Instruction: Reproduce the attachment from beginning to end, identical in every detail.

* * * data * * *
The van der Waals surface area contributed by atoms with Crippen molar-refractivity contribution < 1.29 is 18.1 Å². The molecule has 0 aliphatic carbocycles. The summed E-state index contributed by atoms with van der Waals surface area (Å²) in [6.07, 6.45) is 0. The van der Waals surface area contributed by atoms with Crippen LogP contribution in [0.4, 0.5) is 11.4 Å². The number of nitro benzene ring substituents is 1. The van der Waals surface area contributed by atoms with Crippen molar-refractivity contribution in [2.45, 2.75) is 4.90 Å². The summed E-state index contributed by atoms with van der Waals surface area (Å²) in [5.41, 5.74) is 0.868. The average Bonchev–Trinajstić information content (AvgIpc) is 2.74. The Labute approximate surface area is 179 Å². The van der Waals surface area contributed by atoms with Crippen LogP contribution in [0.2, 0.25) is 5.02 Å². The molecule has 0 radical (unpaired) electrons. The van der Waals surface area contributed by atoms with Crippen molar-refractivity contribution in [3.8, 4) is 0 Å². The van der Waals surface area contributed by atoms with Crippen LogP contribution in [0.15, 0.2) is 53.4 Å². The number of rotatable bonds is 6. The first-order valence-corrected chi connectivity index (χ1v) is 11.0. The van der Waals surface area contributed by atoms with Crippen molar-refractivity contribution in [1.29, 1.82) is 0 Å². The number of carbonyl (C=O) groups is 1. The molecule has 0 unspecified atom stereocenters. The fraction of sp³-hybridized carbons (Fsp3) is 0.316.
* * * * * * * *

The van der Waals surface area contributed by atoms with Crippen molar-refractivity contribution < 1.29 is 18.1 Å². The molecule has 0 aliphatic carbocycles. The summed E-state index contributed by atoms with van der Waals surface area (Å²) in [6.07, 6.45) is 0. The van der Waals surface area contributed by atoms with Crippen LogP contribution in [0.4, 0.5) is 11.4 Å². The number of nitro benzene ring substituents is 1. The van der Waals surface area contributed by atoms with Crippen molar-refractivity contribution in [2.45, 2.75) is 4.90 Å². The summed E-state index contributed by atoms with van der Waals surface area (Å²) in [5.41, 5.74) is 0.868. The average Bonchev–Trinajstić information content (AvgIpc) is 2.74. The Labute approximate surface area is 179 Å². The van der Waals surface area contributed by atoms with Crippen LogP contribution in [0.2, 0.25) is 5.02 Å². The molecule has 0 radical (unpaired) electrons. The van der Waals surface area contributed by atoms with Crippen molar-refractivity contribution in [3.8, 4) is 0 Å². The van der Waals surface area contributed by atoms with Crippen LogP contribution in [0.15, 0.2) is 53.4 Å². The number of rotatable bonds is 6. The first-order valence-corrected chi connectivity index (χ1v) is 11.0. The van der Waals surface area contributed by atoms with Crippen molar-refractivity contribution in [1.29, 1.82) is 0 Å². The number of carbonyl (C=O) groups is 1. The molecule has 0 unspecified atom stereocenters. The fraction of sp³-hybridized carbons (Fsp3) is 0.316.